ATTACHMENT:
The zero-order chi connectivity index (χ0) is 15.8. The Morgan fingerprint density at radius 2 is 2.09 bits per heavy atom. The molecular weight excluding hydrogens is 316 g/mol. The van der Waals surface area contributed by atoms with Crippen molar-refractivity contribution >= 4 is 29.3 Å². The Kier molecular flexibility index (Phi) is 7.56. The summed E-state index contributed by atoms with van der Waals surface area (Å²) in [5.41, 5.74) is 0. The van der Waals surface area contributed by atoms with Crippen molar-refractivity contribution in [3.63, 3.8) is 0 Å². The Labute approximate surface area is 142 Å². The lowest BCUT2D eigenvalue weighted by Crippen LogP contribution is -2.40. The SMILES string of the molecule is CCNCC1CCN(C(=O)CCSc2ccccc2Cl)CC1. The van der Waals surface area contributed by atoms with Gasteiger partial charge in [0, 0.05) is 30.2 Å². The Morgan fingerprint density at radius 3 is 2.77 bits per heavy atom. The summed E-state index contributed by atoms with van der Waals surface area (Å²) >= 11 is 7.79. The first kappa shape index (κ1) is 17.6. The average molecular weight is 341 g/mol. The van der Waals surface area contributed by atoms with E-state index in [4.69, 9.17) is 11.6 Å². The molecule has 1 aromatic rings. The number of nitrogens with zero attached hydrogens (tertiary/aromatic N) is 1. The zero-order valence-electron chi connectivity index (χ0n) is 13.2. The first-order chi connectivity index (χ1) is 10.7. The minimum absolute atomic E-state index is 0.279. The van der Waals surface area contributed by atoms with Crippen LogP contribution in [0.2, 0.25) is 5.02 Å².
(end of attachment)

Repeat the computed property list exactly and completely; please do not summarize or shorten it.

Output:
The zero-order chi connectivity index (χ0) is 15.8. The Morgan fingerprint density at radius 2 is 2.09 bits per heavy atom. The molecular weight excluding hydrogens is 316 g/mol. The van der Waals surface area contributed by atoms with Crippen molar-refractivity contribution >= 4 is 29.3 Å². The Kier molecular flexibility index (Phi) is 7.56. The summed E-state index contributed by atoms with van der Waals surface area (Å²) in [5.41, 5.74) is 0. The van der Waals surface area contributed by atoms with Crippen molar-refractivity contribution in [3.63, 3.8) is 0 Å². The Labute approximate surface area is 142 Å². The lowest BCUT2D eigenvalue weighted by Crippen LogP contribution is -2.40. The SMILES string of the molecule is CCNCC1CCN(C(=O)CCSc2ccccc2Cl)CC1. The van der Waals surface area contributed by atoms with Gasteiger partial charge in [0, 0.05) is 30.2 Å². The Morgan fingerprint density at radius 3 is 2.77 bits per heavy atom. The summed E-state index contributed by atoms with van der Waals surface area (Å²) >= 11 is 7.79. The first kappa shape index (κ1) is 17.6. The average molecular weight is 341 g/mol. The van der Waals surface area contributed by atoms with E-state index in [4.69, 9.17) is 11.6 Å². The molecule has 1 aromatic rings. The number of nitrogens with zero attached hydrogens (tertiary/aromatic N) is 1. The zero-order valence-electron chi connectivity index (χ0n) is 13.2. The first-order chi connectivity index (χ1) is 10.7. The minimum absolute atomic E-state index is 0.279. The van der Waals surface area contributed by atoms with Crippen LogP contribution in [0.2, 0.25) is 5.02 Å².